reDesign

October 10, 2007

The power of the social graph

Filed under: facebook, flickr, marketing, photography, web 2, web 2.0 — Rakesh Agrawal @ 9:25 pm

There are many things I hate about Facebook’s Photos application:

  • It doesn’t support high resolution photos.
  • I get a Java cache error every time I try to upload pictures.
  • You can’t search the pictures.
  • It doesn’t use commonly provided EXIF data, including timestamps and orientation.
  • It won’t read tags and captions embedded in pictures.
  • I can’t see my pictures on a map.

Flickr doesn’t have any of these problems. But flickr lacks one thing that makes Facebook’s Photos truly compelling: the social graph. People tagging is the basis of an incredibly powerful distribution and recirculation engine.

I uploaded the same set of pictures to flickr and to Facebook last night.

When I added the people tags, each of the people I tagged received a message that there was a new picture of them online. Who wouldn’t want to log in to see what kind of potentially embarrassing pictures might be up there? When they logged in to view the pictures, some of them also left comments. Which triggered a message to me saying people left comments. And then I logged in to see the comments.

Comments and tagging in Facebook Photos

I didn’t know all of the people in my pictures. One of my friends tagged a few other people in my pictures. Which triggered notifications to those people.

You can also tag people who aren’t on Facebook by providing their email address. Yet another way for Facebook to grow their user base.

People who weren’t in the pictures — my friends or friends of people I tagged — saw messages in their news feeds, furthering the distribution.

In less than 24 hours, the pictures received four comments. The same pictures on flickr didn’t receive any.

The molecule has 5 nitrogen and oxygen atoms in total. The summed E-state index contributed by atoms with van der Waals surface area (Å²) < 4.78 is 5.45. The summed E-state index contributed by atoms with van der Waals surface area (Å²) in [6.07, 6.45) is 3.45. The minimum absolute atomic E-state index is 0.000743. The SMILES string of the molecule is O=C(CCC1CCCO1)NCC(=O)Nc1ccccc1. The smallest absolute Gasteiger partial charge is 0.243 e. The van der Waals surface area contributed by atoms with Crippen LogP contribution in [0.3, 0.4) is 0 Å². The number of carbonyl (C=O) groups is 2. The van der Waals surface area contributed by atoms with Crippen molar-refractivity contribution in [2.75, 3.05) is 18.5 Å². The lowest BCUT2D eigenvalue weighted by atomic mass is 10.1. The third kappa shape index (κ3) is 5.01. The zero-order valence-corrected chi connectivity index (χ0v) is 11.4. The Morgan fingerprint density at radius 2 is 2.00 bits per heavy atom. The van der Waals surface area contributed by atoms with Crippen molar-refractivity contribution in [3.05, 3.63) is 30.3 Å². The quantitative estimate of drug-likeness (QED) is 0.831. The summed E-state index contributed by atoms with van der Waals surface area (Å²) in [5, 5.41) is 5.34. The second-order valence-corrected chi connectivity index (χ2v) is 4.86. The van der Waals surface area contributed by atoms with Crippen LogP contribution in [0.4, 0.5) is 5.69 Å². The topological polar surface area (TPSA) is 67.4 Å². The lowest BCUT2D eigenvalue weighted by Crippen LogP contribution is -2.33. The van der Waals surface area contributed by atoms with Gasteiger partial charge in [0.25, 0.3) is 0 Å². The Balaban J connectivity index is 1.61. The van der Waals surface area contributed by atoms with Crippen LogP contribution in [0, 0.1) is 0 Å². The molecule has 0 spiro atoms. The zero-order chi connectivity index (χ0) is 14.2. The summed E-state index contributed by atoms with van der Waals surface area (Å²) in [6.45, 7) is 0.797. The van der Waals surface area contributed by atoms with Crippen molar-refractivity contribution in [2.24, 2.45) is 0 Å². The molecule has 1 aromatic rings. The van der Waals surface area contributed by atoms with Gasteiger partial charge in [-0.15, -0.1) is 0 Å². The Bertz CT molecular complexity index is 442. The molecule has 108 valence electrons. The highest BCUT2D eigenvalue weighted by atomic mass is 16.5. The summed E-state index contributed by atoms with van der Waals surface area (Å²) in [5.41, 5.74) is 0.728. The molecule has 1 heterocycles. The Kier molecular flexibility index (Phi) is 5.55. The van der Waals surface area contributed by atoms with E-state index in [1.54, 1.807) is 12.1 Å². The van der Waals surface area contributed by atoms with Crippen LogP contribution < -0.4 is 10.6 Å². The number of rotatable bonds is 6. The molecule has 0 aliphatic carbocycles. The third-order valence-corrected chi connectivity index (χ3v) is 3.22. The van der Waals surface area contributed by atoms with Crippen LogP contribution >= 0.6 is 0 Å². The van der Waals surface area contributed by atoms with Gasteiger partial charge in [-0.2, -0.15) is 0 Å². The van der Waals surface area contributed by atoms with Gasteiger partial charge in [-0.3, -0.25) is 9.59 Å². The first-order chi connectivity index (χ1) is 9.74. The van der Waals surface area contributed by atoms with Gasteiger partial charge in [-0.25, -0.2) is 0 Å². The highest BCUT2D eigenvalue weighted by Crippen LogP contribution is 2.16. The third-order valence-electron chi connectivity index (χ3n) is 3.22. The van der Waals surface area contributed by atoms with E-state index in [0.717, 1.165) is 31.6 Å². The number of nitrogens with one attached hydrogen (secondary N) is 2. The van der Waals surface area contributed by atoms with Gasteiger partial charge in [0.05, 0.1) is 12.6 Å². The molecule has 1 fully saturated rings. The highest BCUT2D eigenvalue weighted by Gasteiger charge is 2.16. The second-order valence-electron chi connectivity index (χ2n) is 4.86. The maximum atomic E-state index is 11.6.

More on: Facebook, flickr

About these ads

11 Comments »

  1. [...] It’s surprisingly addictive and it forms the basis of the real power of Facebook photos. More on that later. [...]

    Pingback by People tagging on Facebook « reDesign — October 10, 2007 @ 9:28 pm

  2. [...] almost-connection was facilitated by Facebook’s social graph and status updates. Next time I’m in Boston, I know to look Chike up. Twitter, Jaiku [...]

    Pingback by The power of location in presence « reDesign — November 3, 2007 @ 10:55 pm

  3. [...] a lofty $15 billion valuation. People clearly want to share their information with their friends. Facebook Photos significantly reduces the friction in viewing photos; as a result it has quickly become the number one photo sharing site on the [...]

    Pingback by Finding the right level of friction for Facebook Beacon « reDesign — December 2, 2007 @ 12:39 pm

  4. [...] When it comes to restaurant reviews and recommendations, most people are looking for “good enough”. While you could spend hours reading every Yelp review of several restaurants and possibly get a better answer, a recommendation based on your friends’ activity is probably nearly as good. Facebook has done really well with good enough; Facebook Photos dominates online photo sharing, despite many functional weaknesses when compared wit…. [...]

    Pingback by Heading toward the Facebook recommendation engine « reDesign — August 19, 2010 @ 10:29 am